- Urban crack users in The Netherlands: Prevalence, characteristics, criminality and potential for new treatments
- Award date
- 18 May 2016
- Number of pages
- Document type
- PhD thesis
- Faculty of Law (FdR)
- Bonger Institute of Criminology (ARILS)
Today, crack is the primary drug for a large proportion of ‘problematic’ drug users in the Netherlands. However there is neither a reliable estimate nor a representative profile of this population. The aim of this study was to estimate the size of the urban population of frequent crack users in the three largest Dutch cities and to assess their socio-demographic characteristics and patterns of use, to determine problems associated with crack use, including the involvement of crack users in drug-related crime, and to gain insight into their initial willingness to participate in pharmacological treatments. 1,039 crack users were recruited and interviewed through respondent-driven and institutional samples to compare sampling methods, and capture-recapture estimates were performed.
Respondent-driven sampling showed a different profile of crack users than institutional samples. The number of crack users in Dutch cities is small relatively to the general population but similar to, for example, that of heroin users and largely non-Western. A significant proportion of crack users participated in the drugs trade in order to support their own use with a low level of profit. Property crimes were less common and violence was not frequent. Heavier drug use, lack of housing and financial constraints were related to problematic use and criminality Addressing these conditions and foreseeing ways to differentiate ‘minimally commercial supply’ from more profit-oriented supply was advised. Finally, searching for new forms of pharmacological treatment for crack users was encouraged, as many reluctant crack users would be willing to attend treatment if these were available.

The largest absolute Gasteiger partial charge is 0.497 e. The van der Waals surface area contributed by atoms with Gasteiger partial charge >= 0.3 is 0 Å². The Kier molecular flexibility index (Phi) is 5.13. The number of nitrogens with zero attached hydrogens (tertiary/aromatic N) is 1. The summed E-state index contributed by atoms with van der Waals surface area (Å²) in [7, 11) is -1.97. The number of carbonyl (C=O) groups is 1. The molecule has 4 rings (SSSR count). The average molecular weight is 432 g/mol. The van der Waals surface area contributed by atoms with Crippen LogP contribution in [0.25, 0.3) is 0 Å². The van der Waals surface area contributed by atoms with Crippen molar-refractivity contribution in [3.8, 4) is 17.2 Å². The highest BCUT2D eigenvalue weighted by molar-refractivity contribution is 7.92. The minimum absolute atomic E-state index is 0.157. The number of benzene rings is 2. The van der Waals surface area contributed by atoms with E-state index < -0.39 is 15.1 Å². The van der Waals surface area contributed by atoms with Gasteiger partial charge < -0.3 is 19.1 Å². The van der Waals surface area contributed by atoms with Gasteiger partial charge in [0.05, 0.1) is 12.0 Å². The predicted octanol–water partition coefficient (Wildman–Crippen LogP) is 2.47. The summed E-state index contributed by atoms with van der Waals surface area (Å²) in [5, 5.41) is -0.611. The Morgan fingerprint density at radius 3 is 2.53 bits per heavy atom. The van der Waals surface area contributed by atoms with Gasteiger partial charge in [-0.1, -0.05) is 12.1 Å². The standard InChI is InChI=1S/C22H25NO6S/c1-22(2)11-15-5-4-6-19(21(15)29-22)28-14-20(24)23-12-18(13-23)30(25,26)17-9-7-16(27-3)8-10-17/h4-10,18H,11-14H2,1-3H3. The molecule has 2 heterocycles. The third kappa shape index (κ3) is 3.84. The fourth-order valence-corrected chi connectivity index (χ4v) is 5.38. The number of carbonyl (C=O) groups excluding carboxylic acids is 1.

- Research conducted at: Universiteit van Amsterdam
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